Bernadette Burden, a spokeswoman for the CDC, said Tuesday that the agency will provide technical support to the state as it develops protocols and questionnaires.
“We’re providing information to them. This is very much a process that’s evolving,” Burden said.
Flint is rapidly becoming a city full of modern-day Jobs.
State Senate approves $30 million for Flint, Republicans reject Democrat’s proposal of $60 million
This morning the state Senate approved a $30 million assistance for Flint residents in a unanimous vote:
The Michigan Senate on Thursday unanimously approved $30 million in new general fund state spending to reimburse Flint residents for lead-contaminated water they have not been able to drink.
The action was unexpected, coming just one day after Gov. Rick Snyder announced he would recommend funding for the “consumption and consumer use credit” next week as part of a budget presentation.
Senate Majority Leader Arlan Meekhof, R-West Olive, called the $30 million proposal a “common sense” move and urged support on the floor.
The $30 million first suggested by Gov. Snyder would be used for a partial refund of Flint residents’ water bills:
The Snyder administration estimates that water for drinking, bathing and cooking constitutes about 47 percent of the Flint water bills in question. The state funding would cover 65 percent of those water costs but would not help cover sewer payments.
However, Republicans rejected a Democrat’s amendment to provide twice that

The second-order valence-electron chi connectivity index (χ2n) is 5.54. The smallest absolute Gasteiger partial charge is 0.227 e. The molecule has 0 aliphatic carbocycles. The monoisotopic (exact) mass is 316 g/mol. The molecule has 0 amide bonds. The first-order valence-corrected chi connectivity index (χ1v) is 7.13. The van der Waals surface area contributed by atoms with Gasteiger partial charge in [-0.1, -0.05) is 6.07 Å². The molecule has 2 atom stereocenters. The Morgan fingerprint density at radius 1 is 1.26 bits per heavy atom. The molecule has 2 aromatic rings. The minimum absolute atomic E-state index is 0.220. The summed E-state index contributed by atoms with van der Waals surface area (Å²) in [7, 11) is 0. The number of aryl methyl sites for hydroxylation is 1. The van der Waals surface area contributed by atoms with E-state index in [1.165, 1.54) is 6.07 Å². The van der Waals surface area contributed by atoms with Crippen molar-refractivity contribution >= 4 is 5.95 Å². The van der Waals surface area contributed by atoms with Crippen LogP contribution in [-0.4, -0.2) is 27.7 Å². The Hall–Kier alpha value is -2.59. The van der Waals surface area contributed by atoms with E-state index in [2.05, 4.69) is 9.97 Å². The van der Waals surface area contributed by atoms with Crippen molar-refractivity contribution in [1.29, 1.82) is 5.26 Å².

The floor vote was unanimous, but the floor debate was at times contentious. Senate Minority Leader Jim Ananich, D-Flint, said he appreciated the quick consideration of the bill but argued that $30 million in funding will not be enough to cover all residential water bills dating back to April of 2014, when the city switched to a new source.
Ananich proposed a failed amendment to boost the funding from $30 million to $60 million, a figure he said he arrived at through conversations with Flint Mayor Karen Weaver.
“We have the ability to do this right, and we should. We have the ability to reimburse the entire amount of the water that we now know is unsafe,” Ananich said. “…No good business person would expect only a partial refund for a product that was not only unfit for use but actually poisoned them.”
The bill now heads to the House where, perhaps, the amount will be raised.
Congressional Republicans stalling federal assistance to Flint
Democratic Senators Debbie Stabenow and Gary Peters are threatening to derail a Senate energy package if Republicans don’t stop putting roadblocks in front of federal assistance (which is ironic given the ludicrous graphic released yesterday by the Michigan Republican Party blaming the Obama administration for not doing enough):